Erskine's Millennium Village
A hotel and several new stores have been built including the award-winning Sainsburys "eco-superstore" designed by architects Chetwood Associates, which is 50 percent more efficient in its energy consumption than conventional supermarkets.
Within the larger plan for the peninsula, Erskine Tovatt Architects drew up the master plan for the village. Executive architects EPR oversee all phases of the development and work closely with Erskine and Rogers to ensure that work adheres to the framework of both master plans.
Phelan explains that the Erskine master plan is not prescriptive but a framework that permits ongoing flexibility. He says: "In effect the development is a blueprint for future urban living."
Village: Phase Two
Architects Proctor Matthews have been responsible for the second phase, which consists of 450 residential units arranged around three garden squares.
With interiors designed by the Conran Design Group, the accommodation demonstrates the flexibility of the master plan. The timber-framed houses located on the western side of the village overlook the central park and are close to the school, health center, and new rapid transit link.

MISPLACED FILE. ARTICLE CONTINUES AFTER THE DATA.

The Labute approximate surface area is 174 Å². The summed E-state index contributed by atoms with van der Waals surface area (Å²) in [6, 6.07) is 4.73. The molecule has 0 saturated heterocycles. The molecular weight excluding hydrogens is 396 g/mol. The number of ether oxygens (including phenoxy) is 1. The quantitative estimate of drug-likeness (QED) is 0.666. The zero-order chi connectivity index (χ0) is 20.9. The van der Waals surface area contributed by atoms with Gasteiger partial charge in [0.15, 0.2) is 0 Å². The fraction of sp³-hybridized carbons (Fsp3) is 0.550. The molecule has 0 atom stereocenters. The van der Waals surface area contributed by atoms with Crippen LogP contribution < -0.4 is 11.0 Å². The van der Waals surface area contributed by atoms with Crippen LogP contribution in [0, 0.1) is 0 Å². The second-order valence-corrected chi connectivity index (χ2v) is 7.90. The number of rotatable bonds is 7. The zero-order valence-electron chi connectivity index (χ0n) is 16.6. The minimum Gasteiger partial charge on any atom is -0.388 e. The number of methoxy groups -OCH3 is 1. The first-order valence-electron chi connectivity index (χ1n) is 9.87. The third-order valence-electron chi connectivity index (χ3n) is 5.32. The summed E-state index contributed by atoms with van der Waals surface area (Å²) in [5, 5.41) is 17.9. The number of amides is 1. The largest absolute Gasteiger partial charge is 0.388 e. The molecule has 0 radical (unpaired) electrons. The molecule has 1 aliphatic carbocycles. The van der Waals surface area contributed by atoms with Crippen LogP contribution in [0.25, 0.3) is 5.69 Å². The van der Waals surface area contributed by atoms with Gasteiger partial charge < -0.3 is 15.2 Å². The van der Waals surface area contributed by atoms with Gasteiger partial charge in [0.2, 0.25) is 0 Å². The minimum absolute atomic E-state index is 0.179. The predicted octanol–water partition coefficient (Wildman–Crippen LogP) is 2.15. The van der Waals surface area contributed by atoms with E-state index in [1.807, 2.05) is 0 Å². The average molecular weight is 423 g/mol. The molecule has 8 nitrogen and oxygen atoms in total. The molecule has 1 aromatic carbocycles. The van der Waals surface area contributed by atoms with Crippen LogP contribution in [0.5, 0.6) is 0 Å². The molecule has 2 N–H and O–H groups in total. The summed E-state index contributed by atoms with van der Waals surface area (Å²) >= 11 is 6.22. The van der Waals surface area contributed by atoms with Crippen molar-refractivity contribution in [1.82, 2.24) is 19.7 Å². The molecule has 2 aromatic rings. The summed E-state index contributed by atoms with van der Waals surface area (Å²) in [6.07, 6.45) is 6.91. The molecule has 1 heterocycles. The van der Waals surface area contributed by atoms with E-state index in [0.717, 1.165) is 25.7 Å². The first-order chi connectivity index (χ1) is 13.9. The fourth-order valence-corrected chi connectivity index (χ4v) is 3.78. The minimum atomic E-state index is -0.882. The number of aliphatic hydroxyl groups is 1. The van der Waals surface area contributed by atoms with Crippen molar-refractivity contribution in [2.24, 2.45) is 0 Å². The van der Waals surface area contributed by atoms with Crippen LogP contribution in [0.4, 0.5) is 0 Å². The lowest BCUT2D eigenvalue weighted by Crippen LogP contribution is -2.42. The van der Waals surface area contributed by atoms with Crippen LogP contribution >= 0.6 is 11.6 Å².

They have modular facades and roofs of corrugated aluminum, creating a light-industrial look reminiscent of contemporary Dutch housing. Glass panels on the facade adhere to a color code: yellow marks the living spaces, blue marks the bedrooms, and green has been used for the natural-ventilation chimneys.
Even while designing within the framework of the Erskine master plan, Proctor Matthews have been able to apply their own "light and optimistic" style.
From Brownfield to Landscape
Designed by landscape architect Robert Rummey, the park is seen as the heart of the village, reaching into it through a network of green corridors, creating a natural environment for residents and a wide variety of wildlife and plant life. The park features a natural wetlands area leading down to the river.
The once desolate brownfield site is gradually being turned into a townscape of the future. How it evolves and uses its communication networks is a social evolution worth monitoring.
Sympathetic to its landscape and ecology, the architecture achieves a high standard of environmentally sustainable development.
Don Barker is a freelance writer and photographer in London, UK, who has lived and worked in Europe, Australia, Thailand, Sri Lanka, Hong Kong, and Singapore.